Courtesy Yale Athletics
The Yale men’s basketball team traveled to Fairfield Thursday night to take on Sacred Heart, looking to string back-to-back wins together. The Elis and Pioneers were locked into a defensive game in the first half, but the Bulldogs got hot in the second, winning 66–52.
Both teams scored just 26 points in the first half, and each team went through a five-minute scoreless spell. But the Elis then pulled away in the second half, getting 16 points from guard Alex Copeland ’19 in his first career start and 14 from forward Jordan Bruner ’20. This contest was a complete performance for the Bulldogs, who have trailed at halftime in four of their past five contests.
“[We have to] make sure we continue to play together and play the full 40 minutes of every game,” forward Blake Reynolds ’19 said.
Yale played from behind for most of the first 20 minutes, but stayed in the game due to strong play inside from forwards Sam Downey ’17, Bruner and Reynolds. The trio of big men combined for 10 boards and 19 points en route to a 20–16 rebounding advantage in the first half.
Both teams started out sloppy, with 10 turnovers for Yale and seven for Sacred Heart before the halftime break. The Pioneers got almost all of their first half scoring from their guards, as De’von Barnett and Quincy McKnight combining for 14 points. In the Eli backcourt, Copeland started in place of Trey Phills ’19, while guard Eric Monroe ’20 saw increased playing time.
The Elis started the second half strong and never looked back. They got off to a 12–2 start in the first four minutes and increasing their lead to 23 points with just five minutes to go. Bruner had possibly the play of the game five minutes into the second half, with a powerful two-hand slam — plus an accompanying foul — over a Sacred Heart big man.
Yale shot well once again from three-point range, hitting 37.5 percent with six makes — three of which came courtesy of Bruner, two from Copeland and one from captain and guard Anthony Dallier ’17. Yale also outrebounded Sacred Heart 39–33 over 40 minutes.
After traversing the country to visit nonconference opponents, the Bulldogs will return to John J. Lee Amphitheater, where they will play four of their next five games, for their Sunday matchup. First on the menu is Delaware (5–3, 0–0 Colonial Athletic Association), which is coming off a two-game span in which its combined point differential is +48. Delaware’s three highest scorers are all guards, who together combine for 33 points per contest.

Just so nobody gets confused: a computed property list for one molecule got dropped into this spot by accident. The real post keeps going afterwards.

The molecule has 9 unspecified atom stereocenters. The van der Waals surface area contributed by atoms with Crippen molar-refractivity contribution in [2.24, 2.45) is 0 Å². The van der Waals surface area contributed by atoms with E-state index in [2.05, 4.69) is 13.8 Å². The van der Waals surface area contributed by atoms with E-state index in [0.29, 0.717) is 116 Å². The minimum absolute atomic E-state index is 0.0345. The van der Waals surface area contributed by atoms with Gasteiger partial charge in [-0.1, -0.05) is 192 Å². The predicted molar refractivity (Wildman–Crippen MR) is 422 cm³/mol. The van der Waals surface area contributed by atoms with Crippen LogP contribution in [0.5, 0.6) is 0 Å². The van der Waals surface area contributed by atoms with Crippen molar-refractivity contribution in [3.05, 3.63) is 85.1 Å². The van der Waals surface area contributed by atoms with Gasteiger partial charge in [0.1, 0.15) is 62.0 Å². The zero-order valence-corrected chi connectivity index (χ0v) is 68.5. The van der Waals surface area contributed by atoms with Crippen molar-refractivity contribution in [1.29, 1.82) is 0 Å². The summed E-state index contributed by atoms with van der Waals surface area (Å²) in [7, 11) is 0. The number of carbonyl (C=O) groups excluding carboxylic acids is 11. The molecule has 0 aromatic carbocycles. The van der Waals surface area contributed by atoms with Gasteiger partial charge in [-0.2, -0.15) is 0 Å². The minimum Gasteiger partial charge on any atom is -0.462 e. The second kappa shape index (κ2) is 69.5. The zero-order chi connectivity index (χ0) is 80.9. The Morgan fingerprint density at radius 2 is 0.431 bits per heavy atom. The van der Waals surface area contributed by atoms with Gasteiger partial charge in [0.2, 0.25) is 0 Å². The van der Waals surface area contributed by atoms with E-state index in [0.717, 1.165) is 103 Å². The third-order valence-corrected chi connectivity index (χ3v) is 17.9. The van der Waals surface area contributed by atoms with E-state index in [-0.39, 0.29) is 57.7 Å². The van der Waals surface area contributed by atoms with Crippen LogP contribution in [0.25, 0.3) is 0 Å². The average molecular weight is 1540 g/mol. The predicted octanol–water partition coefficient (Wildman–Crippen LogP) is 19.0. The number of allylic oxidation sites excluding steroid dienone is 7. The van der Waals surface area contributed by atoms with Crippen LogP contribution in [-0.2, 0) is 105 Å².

While the Blue Hens do not generate a lot of scoring from their frontcourt, their big men have dominated the glass this year, with a rebounding margin of +11.1 on the season. This will present a good test for the Elis, whose top two rebounders this season on a per game basis are both freshman — Miye Oni ’20 from the wing position and Bruner off the bench.
“[Offensive rebounds] are game changers,” head coach James Jones said. “It’s an effort play. That’s been our brand and what we’ve been doing here for the last several years, so it’s nice to get back to it a little bit.”
Still, Yale is a stronger shooting team than Delaware by every measure, including field goal, free throw percentage and three-point percentage, the latter of which ranks second in the Ancient Eight. Like Yale’s last opponent Albany, Delaware struggles from range, sporting only a 30 percent conversion rate from beyond the arc.
Yale currently leads the Ivy League in assists per game as a team with 16.4, compared to just 12.1 for Delaware. The Elis rarely let it fly early in the shot clock, but rather swing it around the perimeter to create open shots. Oni cited “ball movement” as the most important factor to the team’s offensive success.
This fluidity has allowed Yale to get high-percentage shots inside with Downey as well as open looks from three-point range, which its shooters like Reynolds and Oni have been hitting with confidence through seven games.
After taking on the Blue Hens, the Bulldogs will close out their nonconference schedule with just four games over the next four weeks, including contests with Central Connecticut State, Temple, Hartford and Mitchell. Temple (5–2, 0–0 American Athletic Conference) is the most important test for the Elis over that stretch, since the Owls have made the NCAA Tournament seven of the past nine years.
Yale tips off against Delaware at 2 p.m.